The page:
Thursday, June 26, 2008

Post Transplant Complications

Sorry I haven't posted in a few days. I've been having extreme back pain, and sitting at the computer typing does not exactly make it feel better.

I thought I would do a post on complications that can happen after lung transplants (and in some cases any kinds of transplants). And some are unique to CF patients as well. I'm going to divide this post into 2 different posts, so it won't be extremely long.

As I've said previously, even though I've had my share of post transplant complications, I would never trade this side for what it was like prior to transplant (CF Days). I know God gave me a 2nd chance at life for a reason, so he will get me through these complications no matter what.

Recovery after transplant and post-transplant complications is very different for each individual person. I have friends who have had very minimal complications, many complications, and no complications so far.

The main post-transplant complications that we face is rejection of our new lungs. Sometimes the body doesn't recognize the lungs and the surrounding tissue. It treats it as a foreign object of the body, so therefore, rejects it. There are two types of rejection: acute and chronic. In the Fall of 2006, I was diagnosed with "chronic" rejection. With chronic rejection, it's mostly associated with "long-term" rejection and usually does not happen immediately after transplant, only with time. There is no test to "prove" or confirm chronic rejection. There are, however, signs that indicate it. One of the main signs is your breathing/lung function tests dramatically reclining. And that was the indicator for me. Usually, the transplant team or doctors will test you for everything else, before diagnosing you with chronic rejection (such as bronchoscopy, infection, etc.). My lung functions kept declining, and my team of doctors and coordinators could not find anything else wrong.

There are several different treatments for chronic rejection, but not really a cure. Each transplant center has it's own method of treating this type of rejection. Here at UAB, they usually do what is called "photophoresis" and IV administration of Thymoglobulin. I like to describe photophoresis or "photo" as a type of dialysis. You are hooked up to a machine for about 4 hours, in which is removes blood from your body and filters it through the machine, which then returns it to you at the end of the session. The machine exposes your blood's white blood cells to ultraviolet light and a type of chemical, which in turn is supposed to balance your immune system and help your body not to reject the cells anymore. It's very complicated to explain, and I'm not the best person to explain it. For lung transplant patients, you go for two consecutive days, starting out at every 3 weeks. The treatments eventually move out to every 6 weeks, over a period of time. It's not a painful procedure and doesn't really have many side effects, but does take a lot of time and for me, gets very frustrating when you are trying to work and go to school.

Prior to the "Photo" treatments, you are given Thymoglobulin, which is an immune globulin. It suppresses the body's immune system, so it can start "brand new" in building it back up. The entire treatment cycle takes about 15 months. I finished my 15 month cycle in February of 2008, only to have to start it back this May. (I'll explain why later). For some people, the photo treatments greatly improve lung function, other's it stabilizes, and for some, does not help much at all. For me, it stabilized my lung functions somewhat.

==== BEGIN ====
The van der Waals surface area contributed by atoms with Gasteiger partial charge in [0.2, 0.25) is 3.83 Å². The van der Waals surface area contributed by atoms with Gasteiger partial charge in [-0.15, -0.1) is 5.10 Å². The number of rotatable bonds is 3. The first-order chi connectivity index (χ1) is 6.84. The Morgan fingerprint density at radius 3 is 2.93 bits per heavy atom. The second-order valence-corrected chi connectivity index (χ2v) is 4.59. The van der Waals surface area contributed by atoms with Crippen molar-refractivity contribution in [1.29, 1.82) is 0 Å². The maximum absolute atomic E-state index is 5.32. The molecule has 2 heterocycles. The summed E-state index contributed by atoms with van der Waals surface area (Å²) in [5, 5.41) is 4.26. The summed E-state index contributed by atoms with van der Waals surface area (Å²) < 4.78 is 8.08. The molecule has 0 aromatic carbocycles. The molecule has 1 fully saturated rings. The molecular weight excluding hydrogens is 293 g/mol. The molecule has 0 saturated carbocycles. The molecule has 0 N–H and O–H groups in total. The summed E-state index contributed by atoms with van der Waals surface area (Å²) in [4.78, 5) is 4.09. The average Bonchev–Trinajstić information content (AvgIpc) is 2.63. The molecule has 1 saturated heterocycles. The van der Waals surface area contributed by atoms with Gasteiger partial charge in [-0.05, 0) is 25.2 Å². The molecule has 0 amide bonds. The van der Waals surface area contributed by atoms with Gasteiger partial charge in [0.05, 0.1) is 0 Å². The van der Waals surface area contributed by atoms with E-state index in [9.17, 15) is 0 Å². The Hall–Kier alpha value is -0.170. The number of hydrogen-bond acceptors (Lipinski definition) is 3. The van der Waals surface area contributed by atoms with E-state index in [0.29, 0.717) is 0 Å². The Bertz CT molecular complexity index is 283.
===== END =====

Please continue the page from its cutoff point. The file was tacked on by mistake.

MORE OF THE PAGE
Then 2nd type of lung rejection is called "acute." This type is mostly associated with short-term and is present immediately after transplant (usually within the 1st year). It is curable with high doses of IV steroids. Acute rejection is diagnosed by doing a bronchoscopy and biopsying the lung tissue. Indicators of acute rejection also include a drop in lung function tests, and usually the person does not feel that great as well. However, some people can have acute rejection, and feel perfectly fine. Usually in this case, a routine bronchoscopy identified the rejection, and not other indicators. This past April, I had not been feeling that great, and my lung functions had taken about a 15% decrease, which is much more than I can afford for my little body. My transplant doctor decided to do a "bronch" to make sure everything was ok. It ended up showing mild acute rejection. I was treated with high doses of IV steroids (Solumedrol), which cleared the rejection. A follow up bronch was performed a month later.

My transplant team, however, was worried that my lung functions were still not wear they needed to be, even though the acute rejection was gone. The theory was that the photo treatments maybe were preventing me from getting acute rejection and stabilizing me more than we thought. So the decision was made for me to start another round of the photo treatments for another 15 months this past May. I have different opinions on this decision and don't 100% completely agree with it. I'm a full-time student, trying to live my life, work part-time, and it greatly interferes with me trying to live my life. So as of right now, I'm not sure how long I will do these treatments or if I will continue them after the fall semester.

The next post I'll will describe a few other post-transplant complications such as infections, pneumonia, diabetes, etc., that affect patients, including myself.